The recurring cases of Sexual and Gender-based violence in communities across Nigeria has been blamed on poor knowledge by the citizens about their rights leading to silence by victims of abuse.
This was the submission of activists who gathered during the beginning of a three-day capacity building workshop being organised for Civil Society Organisations in Ojo and Oshodi Isolo areas of Lagos by Women’s Rights and Health Project (WRAHP) at Toluwalashe Event Centre on Tuesday.
Executive Director of Women’s Right And Health Project (WRAHP) and manager of Ireti Resource Centre, Bose Ironsi said most people in various communities are not aware of their rights, and laws that exist to protect those rights.
She noted that there is high prevalence of SGBV, disclosing that the centre which renders psycho-social support to abused victims has within one year recorded 450 cases from a community within the area of it’s coverage ranging from battery, rape, child abuse, neglect, etc.
Speaking to newsmen, one of the facilitators, Mrs Chibogwu Obinwa, a gender development consultant and activist, said most cases of sexual abuse are unreported, leading to what she called the “culture of silence.”
Obinwa said many live in ignorance of their rights especially women, adding that such is being encouraged by a societal ideology that is prejudiced against women. This she said causes unwillingness on the part of victims to report cases of sexual abuse which they encounter.
“Because a whole lot of people are ignorant within the communities, they feel that somebody who has survived sexual assault for instance may have been the cause of the assault.
“There is a whole lot of unlearning that needs to be done because some of these prejudices are what informed people for not being receptive of the idea of people breaking the silence and reporting the perpetrators of sexual abuse,” she said.
The gender activist, Obinwa stated that if people learn to report cases and with a good justice system that punishes perpetrators, it would deter others from such acts.
Last month, the National Human Rights Commission (NHRC) reported that it had recorded 4,000 complaint calls from victims of sexual and gender-based violence (SGBV) in the past nine months.
Ironsi said the capacity building workshop is targeting activists from 40 NGOs within Ojo and Oshodi Isolo LGAs, in order to train and equip them with skills required to go into various communities to mobilize the people to know their rights and report cases of abuse for necessary measures to be taken in order to tackle the menace.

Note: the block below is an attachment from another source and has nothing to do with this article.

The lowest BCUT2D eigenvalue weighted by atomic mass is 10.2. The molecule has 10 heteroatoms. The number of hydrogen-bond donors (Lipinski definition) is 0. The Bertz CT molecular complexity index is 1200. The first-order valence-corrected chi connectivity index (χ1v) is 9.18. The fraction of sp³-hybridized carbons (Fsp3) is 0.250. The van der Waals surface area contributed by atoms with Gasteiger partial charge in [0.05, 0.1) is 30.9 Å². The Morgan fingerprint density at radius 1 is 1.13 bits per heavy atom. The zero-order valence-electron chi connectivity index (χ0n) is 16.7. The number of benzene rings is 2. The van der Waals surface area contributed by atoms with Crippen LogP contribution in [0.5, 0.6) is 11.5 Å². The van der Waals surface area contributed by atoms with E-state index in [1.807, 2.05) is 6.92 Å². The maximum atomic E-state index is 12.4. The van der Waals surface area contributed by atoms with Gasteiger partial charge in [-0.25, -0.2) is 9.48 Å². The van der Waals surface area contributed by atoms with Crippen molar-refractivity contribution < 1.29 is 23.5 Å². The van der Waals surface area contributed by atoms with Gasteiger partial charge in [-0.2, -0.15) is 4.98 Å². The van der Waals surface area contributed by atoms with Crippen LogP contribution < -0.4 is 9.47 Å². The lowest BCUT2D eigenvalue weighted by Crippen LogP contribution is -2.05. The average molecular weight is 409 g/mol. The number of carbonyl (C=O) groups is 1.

She said SGBV affects both men and women but women and children are more vulnerable.
“We are building their capacity to be able to respond, when there are issues in the community. For me it is not just that cases are happening but how well do we respond.
“We are going to be equiping them with Information on where to respond to. We have Ireti Resource Centre for Psycho-social support, we have Idera, the SARC (Sexual Assault Referral Centre) at Igando General Hospital. We are also working with the police.
“We are also building their capacity on how to engage with the community people because communities must take ownership for response to SGBV,” Ironsi stated.
She added that the essence of the workshop is to build capacity of the activists of various community based organisations in order to increase awareness about human rights.
“Most people don’t even understand whether the law exist or not, even if they do, there is a high level of impunity. The only way we can do it is to engage the community very well about the law.
“We are going to be giving them a simplified version of the Lagos State Domestic Violence Law and we are also going to be teaching them about reporting pathways.
“If the community people are aware and they know where to report to, it could be prevented.
She stressed the need for proper orientation of people about sex right from the family setting so that the males will learn to respect the females around them.
According to her, such abnormal sexual orientation leads to incest and paedophile cases happening in communities.
She also called on government agencies to play vital roles in addressing the challenge so that those who are found guilty would pay the price to serve as deterrent for others who may venture into such practice.
She urged religious bodies to preach what discourages the common mentality of perceiving women as object of abuse especially in family responsibility so that there will be sustainable peace at home.
The workshop focuses generally on training CSO activities to embark on community advocacy to enable people in communities become aware of their rights and report a case of abuse to appropriate authorities whenever it occurs.
The programme is being sponsored by the EU ACT (Agent for Citizens Transformation), a European Union programme in Nigeria.
WRAHP is a non-profit making NGO that works for the promotion of reproductive health, rights and general development of women, young people and communities.